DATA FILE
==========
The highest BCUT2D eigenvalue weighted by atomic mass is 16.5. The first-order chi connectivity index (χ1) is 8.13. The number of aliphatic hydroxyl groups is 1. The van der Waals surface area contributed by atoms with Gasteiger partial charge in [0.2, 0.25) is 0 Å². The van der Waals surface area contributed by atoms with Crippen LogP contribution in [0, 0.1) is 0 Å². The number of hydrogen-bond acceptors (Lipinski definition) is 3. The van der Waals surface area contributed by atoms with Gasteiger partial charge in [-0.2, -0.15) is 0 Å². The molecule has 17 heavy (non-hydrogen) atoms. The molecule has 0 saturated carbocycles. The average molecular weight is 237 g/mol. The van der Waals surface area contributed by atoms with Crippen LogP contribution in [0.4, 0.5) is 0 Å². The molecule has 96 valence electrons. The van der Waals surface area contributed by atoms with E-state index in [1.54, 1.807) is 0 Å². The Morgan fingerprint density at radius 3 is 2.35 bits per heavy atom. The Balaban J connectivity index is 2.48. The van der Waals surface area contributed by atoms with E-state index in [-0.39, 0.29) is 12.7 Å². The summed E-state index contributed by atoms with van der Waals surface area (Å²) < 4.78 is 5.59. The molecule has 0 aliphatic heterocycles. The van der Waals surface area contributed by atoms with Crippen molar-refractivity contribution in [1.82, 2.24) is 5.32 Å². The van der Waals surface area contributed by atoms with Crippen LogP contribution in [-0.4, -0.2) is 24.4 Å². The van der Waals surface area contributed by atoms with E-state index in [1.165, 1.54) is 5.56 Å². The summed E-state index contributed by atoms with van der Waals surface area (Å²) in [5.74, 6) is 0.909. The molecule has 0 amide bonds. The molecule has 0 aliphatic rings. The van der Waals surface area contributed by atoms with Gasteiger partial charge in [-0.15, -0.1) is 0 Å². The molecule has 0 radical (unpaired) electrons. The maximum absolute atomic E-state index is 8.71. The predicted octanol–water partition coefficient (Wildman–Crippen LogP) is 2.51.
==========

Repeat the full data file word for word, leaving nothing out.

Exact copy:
The highest BCUT2D eigenvalue weighted by atomic mass is 16.5. The first-order chi connectivity index (χ1) is 8.13. The number of aliphatic hydroxyl groups is 1. The van der Waals surface area contributed by atoms with Gasteiger partial charge in [0.2, 0.25) is 0 Å². The van der Waals surface area contributed by atoms with Crippen LogP contribution in [0, 0.1) is 0 Å². The number of hydrogen-bond acceptors (Lipinski definition) is 3. The van der Waals surface area contributed by atoms with Gasteiger partial charge in [-0.2, -0.15) is 0 Å². The molecule has 17 heavy (non-hydrogen) atoms. The molecule has 0 saturated carbocycles. The average molecular weight is 237 g/mol. The van der Waals surface area contributed by atoms with Crippen LogP contribution in [0.4, 0.5) is 0 Å². The molecule has 96 valence electrons. The van der Waals surface area contributed by atoms with E-state index in [1.54, 1.807) is 0 Å². The Morgan fingerprint density at radius 3 is 2.35 bits per heavy atom. The Balaban J connectivity index is 2.48. The van der Waals surface area contributed by atoms with E-state index in [-0.39, 0.29) is 12.7 Å². The summed E-state index contributed by atoms with van der Waals surface area (Å²) < 4.78 is 5.59. The molecule has 0 aliphatic heterocycles. The van der Waals surface area contributed by atoms with Crippen molar-refractivity contribution in [1.82, 2.24) is 5.32 Å². The van der Waals surface area contributed by atoms with Crippen LogP contribution in [-0.4, -0.2) is 24.4 Å². The van der Waals surface area contributed by atoms with E-state index in [1.165, 1.54) is 5.56 Å². The summed E-state index contributed by atoms with van der Waals surface area (Å²) in [5.74, 6) is 0.909. The molecule has 0 amide bonds. The molecule has 0 aliphatic rings. The van der Waals surface area contributed by atoms with Gasteiger partial charge in [-0.15, -0.1) is 0 Å². The molecule has 0 radical (unpaired) electrons. The maximum absolute atomic E-state index is 8.71. The predicted octanol–water partition coefficient (Wildman–Crippen LogP) is 2.51.